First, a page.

A complete cure for Alzheimer’s may be on the horizon, as researchers have revealed a drug that can turn off the death of brain neurons in mice. Calling the finding a “historic turning point,” scientists hail the new study as extremely “significant” in Alzheimer’s research. Numerous brain diseases that cause degeneration have the same underlying cause: proteins that are folded the wrong way. When too many of these rogue proteins accumulate, brain cells can begin to die.
Previously, scientists have attempted to stop the proteins from accumulating in the first place, but in this study, the researchers went after the death of the neurons directly. By giving mice a drug they developed, they were able to “switch off” the death of the brain cells completely. The medicine was delivered to the mice through their stomachs.
This new potential Alzheimer’s cure is particularly exciting because it was a replication of an earlier study. Science is built through replication of study results, and the reproduction of such a major outcome has set the medical community abuzz with excitement. King’s College professor Roger Morris said he was thrilled about the study outcome. “This finding, I suspect, will be judged by history as a turning point in the search for medicines to control and prevent Alzheimer’s disease,” he said, “I’m very excited, it’s the first proof in any living animal that you can delay neurodegeneration. The world won’t change tomorrow, but this is a landmark study.”
The study was performed at the University of Leicester and was manned by staff from the Medical Research Council’s (MRC) Toxicology Unit. It has been published in the journal Science Translational Medicine. The new drug has the potential to treat a host of diseases that cause brain degeneration, including Huntington’s, Parkinson’s, Alzheimer’s and other similarly-acting illnesses. In many brain diseases such as these, the misfolded proteins cause the brain to cease making healthy proteins. That’s because the bad proteins don’t disappear and end up acting like a virus. Viruses can cause the brain to simply close down its protein factory in an attempt to stop the replication of the virus. In cases of Alzheimer’s and other degenerative brain diseases, the brain treats the misfolded proteins like viral cells and acts the same way in defense against them. However, when the mice were given the new drug, the degeneration stopped entirely. And what’s more; the mice remained healthy at a five-week follow up.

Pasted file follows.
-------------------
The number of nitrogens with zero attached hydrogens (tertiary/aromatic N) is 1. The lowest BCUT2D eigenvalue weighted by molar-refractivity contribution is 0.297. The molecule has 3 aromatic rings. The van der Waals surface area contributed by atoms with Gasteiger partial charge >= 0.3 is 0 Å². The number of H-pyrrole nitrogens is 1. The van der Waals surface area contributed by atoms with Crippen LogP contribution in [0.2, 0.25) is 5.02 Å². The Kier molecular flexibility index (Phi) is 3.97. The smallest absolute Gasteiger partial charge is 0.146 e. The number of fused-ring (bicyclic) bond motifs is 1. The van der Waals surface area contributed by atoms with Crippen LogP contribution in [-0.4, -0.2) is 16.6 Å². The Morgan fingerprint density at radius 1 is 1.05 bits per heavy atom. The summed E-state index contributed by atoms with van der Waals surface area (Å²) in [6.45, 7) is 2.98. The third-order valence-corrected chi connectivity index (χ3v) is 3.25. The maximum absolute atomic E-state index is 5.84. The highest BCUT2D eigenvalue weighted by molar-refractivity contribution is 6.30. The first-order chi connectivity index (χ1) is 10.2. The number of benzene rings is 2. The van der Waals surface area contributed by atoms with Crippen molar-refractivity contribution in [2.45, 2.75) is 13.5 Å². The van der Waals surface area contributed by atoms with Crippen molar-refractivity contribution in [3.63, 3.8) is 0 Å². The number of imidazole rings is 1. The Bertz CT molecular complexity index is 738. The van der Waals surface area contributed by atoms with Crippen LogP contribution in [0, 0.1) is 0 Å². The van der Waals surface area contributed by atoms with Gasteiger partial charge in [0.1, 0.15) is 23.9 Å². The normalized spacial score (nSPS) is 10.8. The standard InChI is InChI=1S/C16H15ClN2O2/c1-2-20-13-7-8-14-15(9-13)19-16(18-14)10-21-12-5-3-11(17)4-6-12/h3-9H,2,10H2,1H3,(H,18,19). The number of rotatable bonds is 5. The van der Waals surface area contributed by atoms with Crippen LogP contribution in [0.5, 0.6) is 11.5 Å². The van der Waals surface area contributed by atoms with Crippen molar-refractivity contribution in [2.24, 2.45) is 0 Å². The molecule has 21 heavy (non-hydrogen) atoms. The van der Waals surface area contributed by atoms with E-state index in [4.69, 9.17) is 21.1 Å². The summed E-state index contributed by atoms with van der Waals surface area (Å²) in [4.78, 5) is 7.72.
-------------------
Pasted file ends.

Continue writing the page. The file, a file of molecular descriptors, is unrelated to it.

Giovanna Mallucci, the head researcher on the study, said, “They were absolutely fine, it was extraordinary. What’s really exciting is a compound has completely prevented neurodegeneration and that’s a first. This isn’t the compound you would use in people, but it means we can do it and it’s a start. (It’s a) new pathway that may well give protective drugs.” She seems to indicate that the importance of this breakthrough can’t be overstated:
It’s the first time a substance has been given to mice that prevents brain disease. The fact that this is a compound that can be given orally, that gets into the brain and prevents brain disease, is a first in itself… We can go forward and develop better molecules and I can’t see why preventing this process should only be restricted to mice. I think this probably will translate into other mammalian brains.
Scientists say that the drug is in an early form and it will need a lot more research and funding before it can be developed into a drug to treat humans. They say that stage could be about ten years away, or more. One of their primary concerns is the risk of side effects. The drug did cause the mice to get a form of diabetes, which in turn, caused weight loss and elevated levels of blood sugar. Researchers say any drug approved for human use would need to be targeted only to the misfolded proteins and not carry the risk of diabetes.
A complete cure for Alzheimer’s may be on the horizon, and scientists are excited by the possibilities. This new study shows mice can be cured of the disease, and researchers hope that a human cure could soon follow. It may take a decade or more of research, but there’s no doubt scientists will be hard at work to expedite the process.
By: Rebecca Savastio